The upstanding country boy quarterback of the Baltimore Colts never, never put a frog down a little girl's back.
"No," said Bert Jones, horrified. "I valued frogs too much. I ate them."
Is there no question that will uncover an ugly speck on his soul? A rock on his road from Ruston, La., to the penthouse neighborhood of the National Football League's elite quarterbacks?
Jones, who'll direct the Colts against the Washington Redskins here Friday night, admits to having buck teeth, bow legs and bunions. He admits to impatience, expecting too much, at times, of himself and his teammates.
He even admits that he has not come close to winning the heart of Baltimore away from the quarterback, John Unitas.
Having made these admissions, Jones hops into a near-stranger's car, helps himself to a pack of gum on the dashboard and laments, "Why didn't you remind me to bring my laundry?"
Whatever problems Jones has had, he has apparently chopped them to toothpick size with simple tools. He is an optimist, an earnest laborer and studen, and he possesses considerable physical talent and conscience.
The most horrible moment in his memory concerned an incident that occurred when he was 9 years old and his father found out he had poured cement into the gas tank of a bulldozer. Jones remembers his father kicking a chair across the room. He remembers himself feeling "close to death." The Joneses were strict and had only one rule: be good people.
He never poured cement into a gas tank again.
Colt Coach Ted Marchibroda says, "Bert is as fine a young man as he is a player. And that helps him, difinitely."
Marchibroda does not think Jones has far to go to reach his peak.
"He's already there," said Marchibroda. "The thing that's most amazing about him is how quickly he picked up the knowledge."
Marchibroda refers here to the turnaround in Jones' career after his first two years, during which he piloted the Colts to a 6-22 record. Jones identifies himself in this period as "a pumpkin." Then Marchibroda was hired, bringing with him needed coaching stability and, as Jones put it, "made me a jack-o'-lantern."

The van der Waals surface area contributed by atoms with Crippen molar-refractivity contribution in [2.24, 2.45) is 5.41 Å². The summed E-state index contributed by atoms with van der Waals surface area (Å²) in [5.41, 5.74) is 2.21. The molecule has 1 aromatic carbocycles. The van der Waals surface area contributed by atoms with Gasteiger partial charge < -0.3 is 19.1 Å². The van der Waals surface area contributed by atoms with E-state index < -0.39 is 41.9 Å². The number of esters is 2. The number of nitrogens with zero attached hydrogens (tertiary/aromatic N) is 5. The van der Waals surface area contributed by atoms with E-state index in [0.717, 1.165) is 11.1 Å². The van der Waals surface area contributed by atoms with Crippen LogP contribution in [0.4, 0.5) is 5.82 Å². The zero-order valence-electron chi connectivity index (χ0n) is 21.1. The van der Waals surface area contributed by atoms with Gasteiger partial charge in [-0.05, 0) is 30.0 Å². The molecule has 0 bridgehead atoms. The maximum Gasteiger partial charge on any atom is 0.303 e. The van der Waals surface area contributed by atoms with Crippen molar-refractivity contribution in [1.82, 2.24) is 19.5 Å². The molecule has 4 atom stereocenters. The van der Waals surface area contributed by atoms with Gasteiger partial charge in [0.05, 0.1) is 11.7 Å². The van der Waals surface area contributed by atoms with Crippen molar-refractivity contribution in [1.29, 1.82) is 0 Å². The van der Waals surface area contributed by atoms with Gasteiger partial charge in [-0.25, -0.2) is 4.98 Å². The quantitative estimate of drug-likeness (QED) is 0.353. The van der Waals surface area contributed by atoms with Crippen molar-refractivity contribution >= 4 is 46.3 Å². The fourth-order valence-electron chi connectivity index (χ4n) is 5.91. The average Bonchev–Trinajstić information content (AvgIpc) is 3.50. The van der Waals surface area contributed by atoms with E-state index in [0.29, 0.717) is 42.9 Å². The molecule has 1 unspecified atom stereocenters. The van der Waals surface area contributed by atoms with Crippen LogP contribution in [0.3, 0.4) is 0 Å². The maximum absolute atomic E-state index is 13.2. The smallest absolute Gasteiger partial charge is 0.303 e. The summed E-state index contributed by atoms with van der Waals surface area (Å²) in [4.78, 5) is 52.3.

Jones and Marchibroda met daily in April and May of 1975 for tutoring.
"It's truly a science," Jones said. "I am a consciencious student of the game. My throwing and running skills haven't changed at all since I've come in the league. I would imagine I can probably throw the ball 80 yards. Who knows? But this is an art, and strength of the arm is not the vital thing.
"To have the ability to finesse the ball is the most vital aspect, to throw it with touch instead of strength, and to know how to segregate the two.
"Ninety per cent of my game is played with the movie projector. Boy, I can sure throw - but to do it at the right time to the right person in the right situation is the key to my success, and the success of the club."
After Marchibroda's offseason tutoring, Jones' first two years of 6-22 were left behind for three seasons of 31-11 and three straight division titles. Jones' statistics fell off only slightly last year, but this season marks the return of his favorite receiver, Roger Carr, who sat out most of last year with a knee injury.
So where does Jones think he is in his career? He wants to win a Super Bowl, as nothing differentiates a quarterback quite so effectively as the ability to apply the latest Super Bowl ring. But Jones is not obsessed with it, as Ken Stabler was in recent years.